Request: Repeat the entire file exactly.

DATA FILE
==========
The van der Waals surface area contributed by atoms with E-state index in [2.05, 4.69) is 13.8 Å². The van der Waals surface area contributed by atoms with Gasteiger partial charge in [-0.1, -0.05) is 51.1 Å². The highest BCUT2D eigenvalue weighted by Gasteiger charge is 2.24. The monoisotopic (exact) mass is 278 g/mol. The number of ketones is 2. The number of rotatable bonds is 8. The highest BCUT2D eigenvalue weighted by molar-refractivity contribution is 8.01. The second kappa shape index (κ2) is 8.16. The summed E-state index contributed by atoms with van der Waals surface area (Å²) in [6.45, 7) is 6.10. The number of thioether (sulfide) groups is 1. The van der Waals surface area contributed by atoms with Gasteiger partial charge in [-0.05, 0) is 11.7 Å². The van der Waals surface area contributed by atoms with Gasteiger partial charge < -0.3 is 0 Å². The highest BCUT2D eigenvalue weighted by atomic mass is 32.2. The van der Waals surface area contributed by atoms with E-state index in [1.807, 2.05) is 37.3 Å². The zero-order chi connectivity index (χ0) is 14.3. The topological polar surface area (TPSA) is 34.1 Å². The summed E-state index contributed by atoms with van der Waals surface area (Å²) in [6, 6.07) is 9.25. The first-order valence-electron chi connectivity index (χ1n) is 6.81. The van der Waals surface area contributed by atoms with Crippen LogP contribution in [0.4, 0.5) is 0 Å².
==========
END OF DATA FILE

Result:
The van der Waals surface area contributed by atoms with E-state index in [2.05, 4.69) is 13.8 Å². The van der Waals surface area contributed by atoms with Gasteiger partial charge in [-0.1, -0.05) is 51.1 Å². The highest BCUT2D eigenvalue weighted by Gasteiger charge is 2.24. The monoisotopic (exact) mass is 278 g/mol. The number of ketones is 2. The number of rotatable bonds is 8. The highest BCUT2D eigenvalue weighted by molar-refractivity contribution is 8.01. The second kappa shape index (κ2) is 8.16. The summed E-state index contributed by atoms with van der Waals surface area (Å²) in [6.45, 7) is 6.10. The number of thioether (sulfide) groups is 1. The van der Waals surface area contributed by atoms with Gasteiger partial charge in [-0.05, 0) is 11.7 Å². The van der Waals surface area contributed by atoms with Gasteiger partial charge < -0.3 is 0 Å². The highest BCUT2D eigenvalue weighted by atomic mass is 32.2. The van der Waals surface area contributed by atoms with E-state index in [1.807, 2.05) is 37.3 Å². The zero-order chi connectivity index (χ0) is 14.3. The topological polar surface area (TPSA) is 34.1 Å². The summed E-state index contributed by atoms with van der Waals surface area (Å²) in [6, 6.07) is 9.25. The first-order valence-electron chi connectivity index (χ1n) is 6.81. The van der Waals surface area contributed by atoms with Crippen LogP contribution in [0.4, 0.5) is 0 Å².